User voted No, not necessarily.
1 vote
Jul 14, 2016

The fundamental problem with this question, and every question phrased like it, is this: There's a difference between something for kids, that is something that is directed at a very young audience, and something that is only for kids, that is something that doesn't sustain much interest for anyone who's matured at all.

It's the difference between Barney and Sesame Street, between the first and second Teenage Mutant Ninja Turtles movies, between Harry Potter and forgettable young adult novels, between the best of Pixar and Disney and the bottom of the barrel of Saturday morning kid's cartoons, and between Calvin and Hobbes and inferior strips. Isaac Asimov wrote about writing for young people in Gold, and he pointed out that many of the apparent differences between literature that works for kids and the literature that doesn't are fictive. He points out that children swear, more closely emulating South Park's children than our beatific imagination of innocence, and that children can engage with material that can be deep, moving and challenging. Any kid who came up in the 80s and 90s and watched Ghostbusters, Total Recall, Terminator, Terminator 2 and Robocop on VHS knows this fact. Children can absorb some tough stuff, and adults can appreciate childish whimsy and wonder.

What makes any property, from a video game to a film, work is having good fundamentals and some kind of payoff. Ghostbusters has lots of snarky dialog that you won't get as a kid, but the idea of running around with science gadgets catching ghosts is fun, and while Dana being abducted is pretty freaky, the stakes are light enough that a lot of kids can handle the scarier aspects. Robocop is full of satire and incredible violence that one can appreciate as an adult, as well as some authentically heart-wrenching moments where we realize that this father has lost his family and is trying to regain his humanity, but as a kid it's possible to appreciate a robotic cop getting revenge on a bunch of Dicks who shot him. Ironically, I find myself affected viscerally more as an adult by these works than I remember being affected as a child: Terminator 2 is the only movie that I remember getting the impact of as a child, and I suspect that's because the end of the movie is the tragedy of a son losing his father, which is something that a child can by his very nature understand. The rest of the adult classics that I watched as a child of the 90s took time for me to truly appreciate, and see that they're not actually all that fun or lighthearted under the surface.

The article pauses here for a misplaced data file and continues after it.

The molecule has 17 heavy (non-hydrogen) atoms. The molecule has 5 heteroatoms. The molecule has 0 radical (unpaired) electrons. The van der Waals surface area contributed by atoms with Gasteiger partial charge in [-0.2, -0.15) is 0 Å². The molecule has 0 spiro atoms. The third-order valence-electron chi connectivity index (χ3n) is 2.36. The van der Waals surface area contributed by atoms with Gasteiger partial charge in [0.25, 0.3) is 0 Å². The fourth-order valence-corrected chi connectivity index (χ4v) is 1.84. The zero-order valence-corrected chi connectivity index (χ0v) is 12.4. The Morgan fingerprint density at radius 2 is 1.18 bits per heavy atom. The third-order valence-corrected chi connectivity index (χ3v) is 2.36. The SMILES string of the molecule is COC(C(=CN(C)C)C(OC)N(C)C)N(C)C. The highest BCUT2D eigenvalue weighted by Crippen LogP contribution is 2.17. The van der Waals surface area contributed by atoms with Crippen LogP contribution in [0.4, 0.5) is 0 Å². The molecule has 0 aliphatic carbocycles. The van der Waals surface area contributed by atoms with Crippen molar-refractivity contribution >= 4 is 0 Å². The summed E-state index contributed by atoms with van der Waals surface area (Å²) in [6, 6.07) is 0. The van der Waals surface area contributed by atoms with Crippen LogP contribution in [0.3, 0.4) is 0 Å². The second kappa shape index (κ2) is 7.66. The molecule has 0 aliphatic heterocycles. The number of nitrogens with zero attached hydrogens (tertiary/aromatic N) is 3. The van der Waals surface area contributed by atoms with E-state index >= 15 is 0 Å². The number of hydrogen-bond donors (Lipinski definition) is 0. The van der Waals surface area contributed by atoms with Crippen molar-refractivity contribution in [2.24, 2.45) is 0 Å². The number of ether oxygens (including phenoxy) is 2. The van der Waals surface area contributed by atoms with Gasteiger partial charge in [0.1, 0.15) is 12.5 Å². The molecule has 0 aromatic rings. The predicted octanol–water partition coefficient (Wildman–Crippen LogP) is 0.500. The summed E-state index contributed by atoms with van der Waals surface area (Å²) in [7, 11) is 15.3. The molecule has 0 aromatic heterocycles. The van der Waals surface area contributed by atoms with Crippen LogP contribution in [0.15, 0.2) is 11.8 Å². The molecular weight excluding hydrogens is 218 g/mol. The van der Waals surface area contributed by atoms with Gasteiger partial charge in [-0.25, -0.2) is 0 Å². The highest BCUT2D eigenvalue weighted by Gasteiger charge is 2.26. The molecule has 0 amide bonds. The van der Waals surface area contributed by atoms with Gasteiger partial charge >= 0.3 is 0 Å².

Pokemon obviously works for kids. Does it work for adults?

Objectively, yes.

Pokemon's challenge is incredibly low, even for its target audience. I played much more difficult games as a child. But the mechanics are rich enough that even someone playing very casually can fall deeply into trying to figure out the ideal team that would deal with all appropriate enemies.